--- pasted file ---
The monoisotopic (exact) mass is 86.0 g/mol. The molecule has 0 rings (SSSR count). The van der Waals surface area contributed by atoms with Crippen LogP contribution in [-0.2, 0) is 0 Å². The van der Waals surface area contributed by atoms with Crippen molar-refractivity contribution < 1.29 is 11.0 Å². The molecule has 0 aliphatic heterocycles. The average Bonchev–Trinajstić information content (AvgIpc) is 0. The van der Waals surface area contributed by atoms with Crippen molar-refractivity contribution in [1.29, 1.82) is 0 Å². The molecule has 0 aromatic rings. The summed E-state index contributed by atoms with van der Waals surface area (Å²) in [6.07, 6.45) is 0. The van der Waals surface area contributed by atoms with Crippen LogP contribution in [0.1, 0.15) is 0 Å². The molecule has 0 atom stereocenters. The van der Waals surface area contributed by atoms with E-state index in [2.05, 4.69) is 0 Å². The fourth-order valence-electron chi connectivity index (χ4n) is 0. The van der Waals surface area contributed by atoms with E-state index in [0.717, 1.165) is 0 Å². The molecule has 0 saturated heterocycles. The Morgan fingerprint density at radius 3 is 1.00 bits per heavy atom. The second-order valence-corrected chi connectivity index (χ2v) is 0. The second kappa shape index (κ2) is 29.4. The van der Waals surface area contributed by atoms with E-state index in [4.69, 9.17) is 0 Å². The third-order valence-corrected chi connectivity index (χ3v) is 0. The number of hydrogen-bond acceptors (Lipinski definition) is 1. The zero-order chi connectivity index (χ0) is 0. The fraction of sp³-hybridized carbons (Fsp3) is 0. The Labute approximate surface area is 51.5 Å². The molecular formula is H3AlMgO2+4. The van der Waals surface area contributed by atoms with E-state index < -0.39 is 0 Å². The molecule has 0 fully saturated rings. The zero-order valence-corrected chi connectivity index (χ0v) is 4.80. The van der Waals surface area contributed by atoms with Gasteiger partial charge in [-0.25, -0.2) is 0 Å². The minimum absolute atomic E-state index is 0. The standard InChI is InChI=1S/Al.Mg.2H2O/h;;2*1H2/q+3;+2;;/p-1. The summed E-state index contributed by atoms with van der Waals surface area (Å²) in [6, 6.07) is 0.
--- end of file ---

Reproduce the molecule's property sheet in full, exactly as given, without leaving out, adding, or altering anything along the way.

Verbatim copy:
The monoisotopic (exact) mass is 86.0 g/mol. The molecule has 0 rings (SSSR count). The van der Waals surface area contributed by atoms with Crippen LogP contribution in [-0.2, 0) is 0 Å². The van der Waals surface area contributed by atoms with Crippen molar-refractivity contribution < 1.29 is 11.0 Å². The molecule has 0 aliphatic heterocycles. The average Bonchev–Trinajstić information content (AvgIpc) is 0. The van der Waals surface area contributed by atoms with Crippen molar-refractivity contribution in [1.29, 1.82) is 0 Å². The molecule has 0 aromatic rings. The summed E-state index contributed by atoms with van der Waals surface area (Å²) in [6.07, 6.45) is 0. The van der Waals surface area contributed by atoms with Crippen LogP contribution in [0.1, 0.15) is 0 Å². The molecule has 0 atom stereocenters. The van der Waals surface area contributed by atoms with E-state index in [2.05, 4.69) is 0 Å². The fourth-order valence-electron chi connectivity index (χ4n) is 0. The van der Waals surface area contributed by atoms with E-state index in [0.717, 1.165) is 0 Å². The molecule has 0 saturated heterocycles. The Morgan fingerprint density at radius 3 is 1.00 bits per heavy atom. The second-order valence-corrected chi connectivity index (χ2v) is 0. The second kappa shape index (κ2) is 29.4. The van der Waals surface area contributed by atoms with E-state index in [4.69, 9.17) is 0 Å². The third-order valence-corrected chi connectivity index (χ3v) is 0. The number of hydrogen-bond acceptors (Lipinski definition) is 1. The zero-order chi connectivity index (χ0) is 0. The fraction of sp³-hybridized carbons (Fsp3) is 0. The Labute approximate surface area is 51.5 Å². The molecular formula is H3AlMgO2+4. The van der Waals surface area contributed by atoms with E-state index < -0.39 is 0 Å². The molecule has 0 fully saturated rings. The zero-order valence-corrected chi connectivity index (χ0v) is 4.80. The van der Waals surface area contributed by atoms with Gasteiger partial charge in [-0.25, -0.2) is 0 Å². The minimum absolute atomic E-state index is 0. The standard InChI is InChI=1S/Al.Mg.2H2O/h;;2*1H2/q+3;+2;;/p-1. The summed E-state index contributed by atoms with van der Waals surface area (Å²) in [6, 6.07) is 0.